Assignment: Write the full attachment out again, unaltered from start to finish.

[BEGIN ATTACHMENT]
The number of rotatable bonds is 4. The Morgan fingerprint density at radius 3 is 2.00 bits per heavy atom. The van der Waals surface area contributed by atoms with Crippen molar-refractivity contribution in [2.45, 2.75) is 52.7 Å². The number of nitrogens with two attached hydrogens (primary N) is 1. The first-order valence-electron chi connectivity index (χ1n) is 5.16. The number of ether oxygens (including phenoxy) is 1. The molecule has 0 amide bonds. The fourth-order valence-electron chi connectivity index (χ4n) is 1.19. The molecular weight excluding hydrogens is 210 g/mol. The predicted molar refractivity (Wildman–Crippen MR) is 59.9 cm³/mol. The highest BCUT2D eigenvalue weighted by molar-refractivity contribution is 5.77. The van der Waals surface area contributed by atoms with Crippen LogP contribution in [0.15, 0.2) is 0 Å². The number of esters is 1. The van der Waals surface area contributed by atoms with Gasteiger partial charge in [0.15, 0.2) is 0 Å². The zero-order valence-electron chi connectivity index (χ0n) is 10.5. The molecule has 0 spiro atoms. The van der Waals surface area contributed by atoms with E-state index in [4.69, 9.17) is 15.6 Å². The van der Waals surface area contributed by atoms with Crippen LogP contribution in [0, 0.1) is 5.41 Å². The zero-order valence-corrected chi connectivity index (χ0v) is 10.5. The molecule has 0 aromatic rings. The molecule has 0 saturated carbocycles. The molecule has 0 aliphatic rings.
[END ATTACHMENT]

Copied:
The number of rotatable bonds is 4. The Morgan fingerprint density at radius 3 is 2.00 bits per heavy atom. The van der Waals surface area contributed by atoms with Crippen molar-refractivity contribution in [2.45, 2.75) is 52.7 Å². The number of nitrogens with two attached hydrogens (primary N) is 1. The first-order valence-electron chi connectivity index (χ1n) is 5.16. The number of ether oxygens (including phenoxy) is 1. The molecule has 0 amide bonds. The fourth-order valence-electron chi connectivity index (χ4n) is 1.19. The molecular weight excluding hydrogens is 210 g/mol. The predicted molar refractivity (Wildman–Crippen MR) is 59.9 cm³/mol. The highest BCUT2D eigenvalue weighted by molar-refractivity contribution is 5.77. The van der Waals surface area contributed by atoms with Crippen LogP contribution in [0.15, 0.2) is 0 Å². The number of esters is 1. The van der Waals surface area contributed by atoms with Gasteiger partial charge in [0.15, 0.2) is 0 Å². The zero-order valence-electron chi connectivity index (χ0n) is 10.5. The molecule has 0 spiro atoms. The van der Waals surface area contributed by atoms with E-state index in [4.69, 9.17) is 15.6 Å². The van der Waals surface area contributed by atoms with Crippen LogP contribution in [0, 0.1) is 5.41 Å². The zero-order valence-corrected chi connectivity index (χ0v) is 10.5. The molecule has 0 aromatic rings. The molecule has 0 saturated carbocycles. The molecule has 0 aliphatic rings.